Now that the Oakland County Board of Commissioners Human Resources Committee has unanimously reported out a measure to revamp the county’s 20-year-old ethics policy, the 25-member Board of Commissioners is slated to consider the proposed changes today, Wednesday, Feb. 1.
“The new ethics policy will help ensure that elected officials and other county employees perform their duties with integrity,” said Commissioner Tim Greimel (D-Auburn Hills), who is running for a state House of Representatives seat and spearheaded the ethics policy reform initiative. “It provides specific guidelines for ethical conduct and establishes a mechanism to hold officials and employees accountable for any wrongdoing. I applaud my colleagues for working with me in a bipartisan manner to get this done.”
Greimel said some of the main differences between the policy up for consideration today and the existing one include a “very specific” prohibition on the giving of gifts to county employees or officials in a pertinent decision-making position by people who are currently contracting with the county or seeking to do so. Some exemptions exist, such as if a meal is under $25, as well as others, but Greimel said “generally it’s a very specific and very strict policy.”
In addition, the ethics proposal “really tightens up conflict of interest provisions” to include “a wide range of family relationships that constitute a conflict of interest.”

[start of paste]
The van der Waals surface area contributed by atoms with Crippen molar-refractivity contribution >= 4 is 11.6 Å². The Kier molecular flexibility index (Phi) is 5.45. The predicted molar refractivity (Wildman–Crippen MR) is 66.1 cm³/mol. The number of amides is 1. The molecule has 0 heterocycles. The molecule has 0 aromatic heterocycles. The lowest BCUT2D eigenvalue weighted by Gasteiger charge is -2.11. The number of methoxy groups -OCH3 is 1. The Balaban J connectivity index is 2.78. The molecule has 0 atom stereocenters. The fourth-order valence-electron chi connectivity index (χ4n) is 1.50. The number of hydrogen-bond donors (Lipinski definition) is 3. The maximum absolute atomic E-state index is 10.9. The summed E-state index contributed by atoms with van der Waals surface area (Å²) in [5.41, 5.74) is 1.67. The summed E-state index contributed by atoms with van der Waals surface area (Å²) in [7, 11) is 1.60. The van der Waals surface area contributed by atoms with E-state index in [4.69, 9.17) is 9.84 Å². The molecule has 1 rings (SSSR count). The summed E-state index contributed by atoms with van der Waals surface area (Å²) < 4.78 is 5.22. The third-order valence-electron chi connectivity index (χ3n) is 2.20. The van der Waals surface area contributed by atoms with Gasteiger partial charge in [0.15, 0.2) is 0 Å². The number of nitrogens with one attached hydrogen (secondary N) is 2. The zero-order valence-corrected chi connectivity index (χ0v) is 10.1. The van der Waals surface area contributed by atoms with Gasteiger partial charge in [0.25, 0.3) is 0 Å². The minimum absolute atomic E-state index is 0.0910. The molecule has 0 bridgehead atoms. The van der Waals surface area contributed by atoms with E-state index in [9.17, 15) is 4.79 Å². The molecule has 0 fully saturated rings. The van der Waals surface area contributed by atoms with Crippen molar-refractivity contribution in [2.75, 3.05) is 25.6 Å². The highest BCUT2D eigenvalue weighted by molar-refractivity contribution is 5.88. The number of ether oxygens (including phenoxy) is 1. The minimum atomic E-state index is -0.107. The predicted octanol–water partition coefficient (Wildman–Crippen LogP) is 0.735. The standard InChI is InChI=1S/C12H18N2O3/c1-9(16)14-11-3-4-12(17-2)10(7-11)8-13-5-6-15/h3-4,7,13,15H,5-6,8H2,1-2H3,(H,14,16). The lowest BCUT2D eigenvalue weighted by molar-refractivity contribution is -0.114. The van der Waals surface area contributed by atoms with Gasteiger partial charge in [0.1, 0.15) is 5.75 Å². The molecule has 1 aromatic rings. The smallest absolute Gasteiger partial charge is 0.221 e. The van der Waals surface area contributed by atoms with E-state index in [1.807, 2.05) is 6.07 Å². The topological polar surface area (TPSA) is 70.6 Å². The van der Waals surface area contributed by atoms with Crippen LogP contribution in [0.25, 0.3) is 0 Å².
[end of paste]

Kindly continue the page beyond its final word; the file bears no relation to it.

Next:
“Before, the conflict of interest provisions were more vague and it was only with very close relatives. Now it covers a broad range,” he said.
However, he said the most important part of the proposal is that it includes a “new mechanism by which to hold employees accountable if they violate the policy.”
Greimel, who has been trumpeting county ethics policy reform since 2010, said he was “very pleased” with how the proposal turned out and thanked those on the other side of the political aisle for working together to draft the proposed policy modifications.
“This contains the stringent ethics rules that we need in the county,” he said.
Other members of the ad hoc committee, established last year by board resolution, that studied the existing policy also spoke highly of the proposal.
“We worked to pull all the county’s ethics policies together in order to create a more current policy that addresses ethical issues and dilemmas that are reflective of our day,” said Commissioner Phil Weipert (R-Walled Lake, Wixom).
Commissioner John Scott (R-Waterford, West Bloomfield), who also chairs the Board of Commissioners Human Resources Committee, said that while he didn’t think the policy update was needed, he doesn’t think there’s anything “wrong” or “onerous” with the proposal.
“It just added more pages to the policy we already had,” he said. “They cite a lot more case law and copy a little bit of what the former Attorney General Mike Cox had (in his ethics policy while he was in office). It’s not a bad policy.”
Scott said it would cost about $6,000 to disseminate the policy changes, if adopted, to county employees and officials, a cost that he said should come out of the Board of Commissioners’ travel budget.